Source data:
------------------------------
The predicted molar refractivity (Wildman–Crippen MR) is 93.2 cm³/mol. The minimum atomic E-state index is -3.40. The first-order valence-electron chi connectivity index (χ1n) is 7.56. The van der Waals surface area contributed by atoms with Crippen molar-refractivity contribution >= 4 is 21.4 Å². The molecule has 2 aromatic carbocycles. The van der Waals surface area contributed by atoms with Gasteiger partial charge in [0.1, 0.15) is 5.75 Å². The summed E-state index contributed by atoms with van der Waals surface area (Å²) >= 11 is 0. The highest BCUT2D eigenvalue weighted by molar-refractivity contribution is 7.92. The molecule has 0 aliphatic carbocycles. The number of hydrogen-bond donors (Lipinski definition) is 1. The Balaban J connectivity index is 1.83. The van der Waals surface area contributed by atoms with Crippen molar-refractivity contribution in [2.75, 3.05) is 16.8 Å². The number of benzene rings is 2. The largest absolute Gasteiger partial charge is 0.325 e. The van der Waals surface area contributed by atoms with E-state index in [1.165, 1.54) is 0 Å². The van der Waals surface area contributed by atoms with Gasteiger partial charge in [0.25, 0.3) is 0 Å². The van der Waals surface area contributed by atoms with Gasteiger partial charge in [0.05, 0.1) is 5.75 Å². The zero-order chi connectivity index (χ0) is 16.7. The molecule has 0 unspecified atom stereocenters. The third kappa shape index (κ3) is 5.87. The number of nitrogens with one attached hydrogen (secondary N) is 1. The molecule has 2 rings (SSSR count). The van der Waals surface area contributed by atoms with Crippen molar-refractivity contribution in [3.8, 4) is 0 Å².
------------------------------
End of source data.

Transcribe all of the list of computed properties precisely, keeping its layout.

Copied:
The predicted molar refractivity (Wildman–Crippen MR) is 93.2 cm³/mol. The minimum atomic E-state index is -3.40. The first-order valence-electron chi connectivity index (χ1n) is 7.56. The van der Waals surface area contributed by atoms with Crippen molar-refractivity contribution >= 4 is 21.4 Å². The molecule has 2 aromatic carbocycles. The van der Waals surface area contributed by atoms with Gasteiger partial charge in [0.1, 0.15) is 5.75 Å². The summed E-state index contributed by atoms with van der Waals surface area (Å²) >= 11 is 0. The highest BCUT2D eigenvalue weighted by molar-refractivity contribution is 7.92. The molecule has 0 aliphatic carbocycles. The number of hydrogen-bond donors (Lipinski definition) is 1. The Balaban J connectivity index is 1.83. The van der Waals surface area contributed by atoms with Crippen molar-refractivity contribution in [2.75, 3.05) is 16.8 Å². The number of benzene rings is 2. The largest absolute Gasteiger partial charge is 0.325 e. The van der Waals surface area contributed by atoms with E-state index in [1.165, 1.54) is 0 Å². The van der Waals surface area contributed by atoms with Gasteiger partial charge in [0.25, 0.3) is 0 Å². The van der Waals surface area contributed by atoms with Gasteiger partial charge in [0.05, 0.1) is 5.75 Å². The zero-order chi connectivity index (χ0) is 16.7. The molecule has 0 unspecified atom stereocenters. The third kappa shape index (κ3) is 5.87. The number of nitrogens with one attached hydrogen (secondary N) is 1. The molecule has 2 rings (SSSR count). The van der Waals surface area contributed by atoms with Crippen molar-refractivity contribution in [3.8, 4) is 0 Å².